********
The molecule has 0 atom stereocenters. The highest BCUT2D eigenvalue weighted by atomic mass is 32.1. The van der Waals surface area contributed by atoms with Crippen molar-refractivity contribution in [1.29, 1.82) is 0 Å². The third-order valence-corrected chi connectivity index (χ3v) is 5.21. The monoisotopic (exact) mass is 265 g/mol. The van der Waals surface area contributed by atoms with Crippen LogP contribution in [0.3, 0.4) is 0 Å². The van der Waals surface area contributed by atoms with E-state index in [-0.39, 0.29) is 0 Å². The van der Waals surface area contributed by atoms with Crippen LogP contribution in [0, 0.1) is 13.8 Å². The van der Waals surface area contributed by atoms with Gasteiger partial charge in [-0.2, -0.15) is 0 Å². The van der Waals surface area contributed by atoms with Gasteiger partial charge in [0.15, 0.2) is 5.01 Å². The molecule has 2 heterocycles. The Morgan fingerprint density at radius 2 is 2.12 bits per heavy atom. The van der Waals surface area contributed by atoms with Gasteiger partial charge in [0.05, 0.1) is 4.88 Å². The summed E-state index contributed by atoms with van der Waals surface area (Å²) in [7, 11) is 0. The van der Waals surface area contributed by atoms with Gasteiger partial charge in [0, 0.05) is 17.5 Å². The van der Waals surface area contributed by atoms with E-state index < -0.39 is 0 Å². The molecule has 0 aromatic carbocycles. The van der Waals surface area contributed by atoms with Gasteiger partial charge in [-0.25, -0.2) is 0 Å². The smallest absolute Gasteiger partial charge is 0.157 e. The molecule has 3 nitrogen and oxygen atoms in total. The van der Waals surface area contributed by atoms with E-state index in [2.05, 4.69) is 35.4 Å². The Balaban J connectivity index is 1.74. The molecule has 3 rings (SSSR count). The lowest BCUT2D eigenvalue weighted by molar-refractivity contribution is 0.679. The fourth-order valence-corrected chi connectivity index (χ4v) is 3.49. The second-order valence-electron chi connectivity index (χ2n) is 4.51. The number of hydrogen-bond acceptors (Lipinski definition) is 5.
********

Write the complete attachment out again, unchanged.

The molecule has 0 atom stereocenters. The highest BCUT2D eigenvalue weighted by atomic mass is 32.1. The van der Waals surface area contributed by atoms with Crippen molar-refractivity contribution in [1.29, 1.82) is 0 Å². The third-order valence-corrected chi connectivity index (χ3v) is 5.21. The monoisotopic (exact) mass is 265 g/mol. The van der Waals surface area contributed by atoms with Crippen LogP contribution in [0.3, 0.4) is 0 Å². The van der Waals surface area contributed by atoms with E-state index in [-0.39, 0.29) is 0 Å². The van der Waals surface area contributed by atoms with Crippen LogP contribution in [0, 0.1) is 13.8 Å². The van der Waals surface area contributed by atoms with Gasteiger partial charge in [-0.2, -0.15) is 0 Å². The van der Waals surface area contributed by atoms with Gasteiger partial charge in [0.15, 0.2) is 5.01 Å². The molecule has 2 heterocycles. The Morgan fingerprint density at radius 2 is 2.12 bits per heavy atom. The van der Waals surface area contributed by atoms with Gasteiger partial charge in [0.05, 0.1) is 4.88 Å². The summed E-state index contributed by atoms with van der Waals surface area (Å²) in [7, 11) is 0. The van der Waals surface area contributed by atoms with Gasteiger partial charge in [0, 0.05) is 17.5 Å². The van der Waals surface area contributed by atoms with E-state index < -0.39 is 0 Å². The molecule has 0 aromatic carbocycles. The van der Waals surface area contributed by atoms with Gasteiger partial charge in [-0.25, -0.2) is 0 Å². The smallest absolute Gasteiger partial charge is 0.157 e. The molecule has 3 nitrogen and oxygen atoms in total. The van der Waals surface area contributed by atoms with E-state index in [2.05, 4.69) is 35.4 Å². The Balaban J connectivity index is 1.74. The molecule has 3 rings (SSSR count). The lowest BCUT2D eigenvalue weighted by molar-refractivity contribution is 0.679. The fourth-order valence-corrected chi connectivity index (χ4v) is 3.49. The second-order valence-electron chi connectivity index (χ2n) is 4.51. The number of hydrogen-bond acceptors (Lipinski definition) is 5.